What if the gap behind the primary window is too narrow for secondary glazing?

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What if the gap behind the primary window is too narrow for secondary glazing?

The concept of sash window secondary glazing involves adding an extra layer of glass or perspex to existing windows, primarily to improve insulation and soundproofing.

However, a common concern arises when the space, or gap, between the primary and secondary glazing is too narrow.

Many companies will still install and offer you secondary glazing even if your windows don’t meet the criteria for a minimum gap behind the pane. However, be aware that the benefits of such glazing will be minimal.

Yes, there will be some degree of heat and noise reduction, but the improvement will be quite modest compared to what can be achieved. Alternatively, options such as reglazing your windows with Vacuum Insulated Glass (VIG) provide superior thermal efficiency and a better overall appearance.

The real question is, why go through the entire process of obtaining quotes, waiting for installation day, and rearranging your schedule to be at home for the fitting only to achieve a U-value of 1.7 W/m²K at best?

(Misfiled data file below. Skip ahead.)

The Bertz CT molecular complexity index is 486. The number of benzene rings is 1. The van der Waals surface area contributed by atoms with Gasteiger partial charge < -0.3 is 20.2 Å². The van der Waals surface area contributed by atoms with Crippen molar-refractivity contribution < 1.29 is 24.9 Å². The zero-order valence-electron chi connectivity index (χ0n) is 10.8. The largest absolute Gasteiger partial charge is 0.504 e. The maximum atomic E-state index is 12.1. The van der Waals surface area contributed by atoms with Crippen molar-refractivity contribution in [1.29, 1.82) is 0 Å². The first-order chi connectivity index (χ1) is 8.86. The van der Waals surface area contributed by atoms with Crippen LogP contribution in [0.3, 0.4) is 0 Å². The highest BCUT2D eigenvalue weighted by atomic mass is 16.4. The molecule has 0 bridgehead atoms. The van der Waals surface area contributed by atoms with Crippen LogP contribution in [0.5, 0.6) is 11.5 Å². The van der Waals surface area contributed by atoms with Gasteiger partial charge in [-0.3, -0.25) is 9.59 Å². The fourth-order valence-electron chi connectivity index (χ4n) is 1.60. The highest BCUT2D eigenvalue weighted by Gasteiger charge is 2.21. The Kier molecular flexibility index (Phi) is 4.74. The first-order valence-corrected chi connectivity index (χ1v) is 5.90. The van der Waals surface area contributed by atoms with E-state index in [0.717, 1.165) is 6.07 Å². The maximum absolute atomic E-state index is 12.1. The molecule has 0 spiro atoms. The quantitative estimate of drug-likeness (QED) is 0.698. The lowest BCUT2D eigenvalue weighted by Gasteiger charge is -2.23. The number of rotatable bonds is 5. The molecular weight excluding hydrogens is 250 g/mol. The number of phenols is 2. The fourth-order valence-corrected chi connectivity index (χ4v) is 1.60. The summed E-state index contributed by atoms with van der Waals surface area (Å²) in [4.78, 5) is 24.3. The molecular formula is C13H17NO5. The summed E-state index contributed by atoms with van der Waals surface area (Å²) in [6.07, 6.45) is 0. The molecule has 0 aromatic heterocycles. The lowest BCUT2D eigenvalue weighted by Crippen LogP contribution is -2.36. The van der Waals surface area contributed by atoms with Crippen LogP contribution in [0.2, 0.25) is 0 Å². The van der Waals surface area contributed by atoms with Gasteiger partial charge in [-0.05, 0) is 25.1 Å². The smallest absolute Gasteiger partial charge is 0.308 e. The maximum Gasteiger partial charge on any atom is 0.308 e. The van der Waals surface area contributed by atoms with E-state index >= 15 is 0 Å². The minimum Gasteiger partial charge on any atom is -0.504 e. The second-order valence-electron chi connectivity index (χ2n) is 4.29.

It’s worth mentioning that achieving a 1.7 W/m²K U-value is contingent on having a substantial gap between your primary and secondary windows of at least 100-200 mm, which isn’t always feasible.

Instead, you could opt for reglazing your sashes with products like LandVac or FINEO glass, for example, and achieve a U-value between 0.48 – 0.7 W/m²K.

Windows before double glazing in cold climates

Windows before double glazing in cold climates

Before the invention of double and triple glazing, wooden windows in colder climate countries typically consisted of a primary window, an air gap of over 200 mm, and a secondary window.

Understanding the Minimum Gap Requirement for Secondary Glazing

The minimum required gap for installing secondary glazing is 20 mm. While this gap won’t provide the best possible thermal insulation, it does make the installation of secondary glazing feasible.

However, it’s not enough to aim for a 20 mm gap. The uniformity of this gap across the entire window is equally important. When measuring your windows for secondary glazing, ensure that this 20 mm gap is consistent at various points.

Lastly, while 20 mm is the minimum recommended gap for some level of thermal insulation, you might consider a larger gap if your window design allows it and if greater insulation efficiency is desired. This, however, should be balanced against the available space, window design, and aesthetic considerations.

Solutions for windows lacking space behind for secondary glazing

The solution might sound a bit unexpected, but avoid installing secondary glazing if you have less than a 200 mm gap behind your windows.

Instead, seek alternative window insulation solutions, such as retrofitting your existing windows with vacuum glazing.

windows lacking space behind for secondary glazing

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